Sinag Creates Stunning Handcrafted Paper Rainbows that You Simply Must See!
When in Manila, you will find that Filipinos can always make something great out of the ordinary.
On a cloudy Saturday morning, I met with Sinag de Leon at Likha Diwa Vegetarian and Seafood Cafe. Despite the gloomy weather, Sinag greeted with such glowing radiance. The papercut exhibit housed in the cafe is a lot like her, exuding vibrancy in itself, with no need for any fancy paraphernalia. Her works are likewise charming in their own right. Each piece seems to tell its own story.
Malakas and Maganda are my favorites from her collection. Staying true to the Filipino legend they were named after, Malakas screams out masculinity, while Maganda celebrates femininity. Placed side by side, their contrasting traits are highlighted; one uses subdued colors, while the other is filled with bright hues; one seems to declare stern righteousness and the other proclaims delicate grace.
I also found Sinag’s papercut-designed horses fascinating. Having been decorated with lace-like patterns, they looked as magical as unicorns. Standing one foot tall, these pieces bring enchantment to all parts of the room.
Sinag began paper cutting when she was seven years old. Reading Childcraft books as a young girl, she learned how to make paper snowflakes. From there, her creativity soared. She made cards, paperweights, bottles, and pencil holders that were designed with her very own papercuts. Over time, she experimented with her craft, and her works bloomed into the intricately made art pieces they are today.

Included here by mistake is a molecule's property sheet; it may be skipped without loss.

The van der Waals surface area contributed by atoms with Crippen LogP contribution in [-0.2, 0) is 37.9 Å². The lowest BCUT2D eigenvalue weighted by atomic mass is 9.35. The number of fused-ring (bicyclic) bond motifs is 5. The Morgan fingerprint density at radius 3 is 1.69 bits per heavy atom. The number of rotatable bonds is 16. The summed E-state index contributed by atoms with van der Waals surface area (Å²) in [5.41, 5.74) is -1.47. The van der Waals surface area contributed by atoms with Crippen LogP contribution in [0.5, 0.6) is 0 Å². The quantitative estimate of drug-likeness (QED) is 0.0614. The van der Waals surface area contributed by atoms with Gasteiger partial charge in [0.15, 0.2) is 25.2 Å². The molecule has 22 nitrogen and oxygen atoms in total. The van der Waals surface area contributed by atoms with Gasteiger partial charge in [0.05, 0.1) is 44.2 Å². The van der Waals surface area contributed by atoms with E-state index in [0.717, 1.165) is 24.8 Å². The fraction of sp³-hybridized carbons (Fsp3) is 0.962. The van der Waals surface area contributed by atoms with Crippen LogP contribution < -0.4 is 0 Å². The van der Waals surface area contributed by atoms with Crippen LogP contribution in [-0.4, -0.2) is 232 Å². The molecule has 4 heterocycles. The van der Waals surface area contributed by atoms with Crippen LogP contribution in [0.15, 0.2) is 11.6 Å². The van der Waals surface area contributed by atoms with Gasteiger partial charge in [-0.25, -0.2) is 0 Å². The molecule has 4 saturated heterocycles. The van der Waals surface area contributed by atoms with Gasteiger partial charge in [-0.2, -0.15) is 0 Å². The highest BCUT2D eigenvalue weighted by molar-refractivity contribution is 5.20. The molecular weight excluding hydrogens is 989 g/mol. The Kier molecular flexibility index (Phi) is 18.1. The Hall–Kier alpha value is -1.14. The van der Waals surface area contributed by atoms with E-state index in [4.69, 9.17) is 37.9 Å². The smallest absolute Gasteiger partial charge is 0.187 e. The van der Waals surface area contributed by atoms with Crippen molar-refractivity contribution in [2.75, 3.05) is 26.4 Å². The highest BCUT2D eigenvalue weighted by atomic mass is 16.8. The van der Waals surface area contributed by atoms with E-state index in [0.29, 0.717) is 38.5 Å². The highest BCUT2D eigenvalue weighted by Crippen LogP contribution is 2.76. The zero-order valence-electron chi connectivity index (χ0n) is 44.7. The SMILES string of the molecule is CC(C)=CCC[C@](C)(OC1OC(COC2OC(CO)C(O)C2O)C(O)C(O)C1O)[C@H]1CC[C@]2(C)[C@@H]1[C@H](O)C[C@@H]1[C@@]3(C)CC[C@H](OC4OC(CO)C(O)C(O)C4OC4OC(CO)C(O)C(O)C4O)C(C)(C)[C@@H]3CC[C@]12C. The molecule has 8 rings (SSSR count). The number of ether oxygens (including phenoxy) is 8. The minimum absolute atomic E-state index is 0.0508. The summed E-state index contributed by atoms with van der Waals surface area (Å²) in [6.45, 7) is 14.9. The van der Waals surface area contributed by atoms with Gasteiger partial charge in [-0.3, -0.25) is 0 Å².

Sinag was kind enough to show me a demo on how she makes her papercuts. When I asked what kinds of paper she uses, she shares that she makes use of all kinds — newspapers, magazines, handmade paper, art paper, etc. An advocate of green living, she makes use of what she has. Once she has a vision of what she wants to do, she picks up her scissors and cuts away. Strongly driven, Sinag’s secret is to simply stop thinking of the final output and allow her own creativity to guide her.
“You should not be afraid to make mistakes. There are times when things don’t turn out the way you planned them to, and that is okay,” she told me. Accidents happen as you cut, but you will be surprised at how these supposed flaws may unfold beautifully and contribute significantly to what you never thought would be a masterpiece.
In line with the recent Yolanda tragedy, part of the proceeds generated from Sinag’s ongoing solo exhibit will go to the UP Mountaineers Search and Rescue Team (UPMSAR), a group that she is proudly a part of. This pro-active group deploys individuals to places that are in need of immediate assistance during times of calamities and disasters. Framed papercuts are priced at P1,800 – P5,000 each, while the horses cost P3,000 – P5,000. All these and more, When in Manila.
Paper Rainbows (a solo exhibit by Sinag)
November 16, 2013-January 14, 2014
Likha Diwa Vegetarian and Seafood Café
#1 Lt. Street, Krus na Ligas, Diliman, Q.C.